Catalin Cimpanu-A security researcher has identified thousands of Serial-to-Ethernet devices connected online that leak Telnet passwords that could be used to attack the equipment that is placed behind them.
The leaky devices are various Serial-to-Ethernet “device servers” manufactured by Lantronix, a California-based hardware vendor.
Companies buy these “device servers” and use them as a way to connect to remote equipment that only comes with serial interfaces.
Products such as Lantronix UDS or xDirect allow companies to plug an RS-XXX serial connector in one end, and an RJ-45 Ethernet connector in the other, and then manage the device via a LAN or WAN connection.
According to one product’s description, “the UDS1100-IAP is a rugged and powerful tool which enables users to connect, manage and control just about any piece of industrial equipment from virtually anywhere over Ethernet or the Internet,” while another product’s description claims it provides “quick and easy Ethernet connectivity to virtually any device or machine with a serial interface.”
The “device servers” are very popular in the ICS (Industrial Control Systems) sector, where companies use them to control old equipment that features only serial ports.
Half of Lantronix device servers are leaking passwords
Ankit Anubhav, Principal Researcher at NewSky Security, a cyber-security company specialized in IoT security, discovered yesterday that almost a half of Lantronix device servers reachable online are leaking their Telnet passwords.
“6,464 Lantronix device servers that may be connected to critical ICS-grade equipment are proudly exposing their passwords,” Anubhav told Bleeping Computer. “This accounts for 48% of the devices on Shodan.”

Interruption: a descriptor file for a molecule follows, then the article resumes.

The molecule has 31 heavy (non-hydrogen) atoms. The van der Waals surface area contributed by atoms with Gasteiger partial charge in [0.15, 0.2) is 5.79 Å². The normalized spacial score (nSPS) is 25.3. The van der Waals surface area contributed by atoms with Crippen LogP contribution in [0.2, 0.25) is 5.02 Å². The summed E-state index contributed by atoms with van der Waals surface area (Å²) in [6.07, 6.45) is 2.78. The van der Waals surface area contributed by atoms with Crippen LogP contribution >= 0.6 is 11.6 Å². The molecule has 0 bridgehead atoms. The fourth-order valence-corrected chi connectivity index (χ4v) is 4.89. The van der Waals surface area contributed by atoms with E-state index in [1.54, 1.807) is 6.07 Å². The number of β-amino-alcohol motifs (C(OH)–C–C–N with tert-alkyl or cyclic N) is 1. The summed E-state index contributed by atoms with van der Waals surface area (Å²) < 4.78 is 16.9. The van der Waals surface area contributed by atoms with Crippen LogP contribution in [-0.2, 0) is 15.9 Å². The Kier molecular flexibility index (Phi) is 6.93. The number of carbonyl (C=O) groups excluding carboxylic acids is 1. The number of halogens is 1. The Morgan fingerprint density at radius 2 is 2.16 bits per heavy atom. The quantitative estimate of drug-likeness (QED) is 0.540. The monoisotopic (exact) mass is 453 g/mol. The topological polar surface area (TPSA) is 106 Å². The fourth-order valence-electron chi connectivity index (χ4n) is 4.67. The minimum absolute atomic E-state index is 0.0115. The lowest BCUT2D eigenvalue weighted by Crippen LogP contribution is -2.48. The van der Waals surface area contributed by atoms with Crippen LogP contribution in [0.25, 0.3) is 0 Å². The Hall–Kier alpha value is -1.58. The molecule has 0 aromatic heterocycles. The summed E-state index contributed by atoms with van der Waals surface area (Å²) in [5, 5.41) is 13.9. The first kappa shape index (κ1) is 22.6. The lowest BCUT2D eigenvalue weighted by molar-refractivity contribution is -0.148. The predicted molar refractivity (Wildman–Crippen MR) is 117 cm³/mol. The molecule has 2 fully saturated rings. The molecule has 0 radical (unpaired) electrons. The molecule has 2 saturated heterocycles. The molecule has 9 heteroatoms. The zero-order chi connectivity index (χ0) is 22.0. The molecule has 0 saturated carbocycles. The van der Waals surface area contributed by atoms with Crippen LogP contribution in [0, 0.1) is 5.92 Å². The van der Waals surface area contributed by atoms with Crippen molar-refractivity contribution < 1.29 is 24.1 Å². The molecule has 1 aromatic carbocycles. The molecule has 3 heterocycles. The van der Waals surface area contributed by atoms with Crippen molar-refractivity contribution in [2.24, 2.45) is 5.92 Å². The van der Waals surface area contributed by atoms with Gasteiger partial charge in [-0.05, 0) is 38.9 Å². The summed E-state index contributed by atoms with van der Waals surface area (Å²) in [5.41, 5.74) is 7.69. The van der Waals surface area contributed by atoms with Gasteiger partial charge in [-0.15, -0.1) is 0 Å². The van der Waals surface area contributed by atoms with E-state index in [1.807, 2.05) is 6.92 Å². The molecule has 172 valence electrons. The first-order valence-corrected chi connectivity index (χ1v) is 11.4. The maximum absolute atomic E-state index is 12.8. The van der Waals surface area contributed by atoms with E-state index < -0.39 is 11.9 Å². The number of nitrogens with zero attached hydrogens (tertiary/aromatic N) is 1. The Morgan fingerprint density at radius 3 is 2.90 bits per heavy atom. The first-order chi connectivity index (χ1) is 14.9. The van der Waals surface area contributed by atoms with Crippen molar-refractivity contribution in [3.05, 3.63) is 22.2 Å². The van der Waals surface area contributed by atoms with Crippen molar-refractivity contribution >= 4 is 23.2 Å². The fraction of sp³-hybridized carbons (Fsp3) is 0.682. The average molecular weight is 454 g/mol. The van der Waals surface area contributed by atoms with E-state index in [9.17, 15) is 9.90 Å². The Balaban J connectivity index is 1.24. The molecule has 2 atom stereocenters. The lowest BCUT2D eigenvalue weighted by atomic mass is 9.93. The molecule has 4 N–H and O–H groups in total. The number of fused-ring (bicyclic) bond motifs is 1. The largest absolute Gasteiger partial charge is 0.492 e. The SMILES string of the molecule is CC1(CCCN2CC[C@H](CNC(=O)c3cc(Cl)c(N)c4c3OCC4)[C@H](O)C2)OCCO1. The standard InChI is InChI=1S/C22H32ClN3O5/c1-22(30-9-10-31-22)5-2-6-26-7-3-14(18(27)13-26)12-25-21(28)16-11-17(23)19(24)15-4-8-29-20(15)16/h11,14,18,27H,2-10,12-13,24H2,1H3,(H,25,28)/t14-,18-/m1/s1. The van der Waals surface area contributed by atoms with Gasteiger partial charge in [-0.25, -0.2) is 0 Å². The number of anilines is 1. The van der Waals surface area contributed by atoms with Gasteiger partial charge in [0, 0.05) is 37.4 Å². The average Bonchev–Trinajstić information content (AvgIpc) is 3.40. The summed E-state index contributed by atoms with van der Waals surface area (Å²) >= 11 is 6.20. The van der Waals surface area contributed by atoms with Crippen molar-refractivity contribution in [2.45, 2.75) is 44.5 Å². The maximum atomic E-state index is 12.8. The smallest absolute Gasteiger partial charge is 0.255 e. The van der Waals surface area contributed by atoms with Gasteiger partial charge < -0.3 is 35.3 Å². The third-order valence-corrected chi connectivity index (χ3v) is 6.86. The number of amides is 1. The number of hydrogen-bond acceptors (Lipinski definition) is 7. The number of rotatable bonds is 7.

The root cause of this huge password exposure is a very old vulnerability that allows attackers to retrieve the setup config of Lantronix devices by sending a malformed request on port 30718.
Old versions of these devices that have not been updated to the latest firmware version will reply back with their config, including the Telnet password in plaintext.
“The exploit has been out there for a while,” Anubhav said, pointing out that a Metasploit module has been available since 2012. “Shodan even runs the exploit and displays the credentials.”
Leaky devices have not received firmware updates
“Nobody cared to fix these devices,” the expert said. These can be a gateway to breach connected products.”
Since the vulnerable devices act as a proxy between TCP and serial commands, an attacker that takes control over the device via Telnet can then use his privileged access to send serial commands to the connected devices.
With almost 6,500 targets to choose from, and with passwords already on Shodan, attackers only have to put in the time and find a Lantronix device server connecting to the ICS equipment of their liking.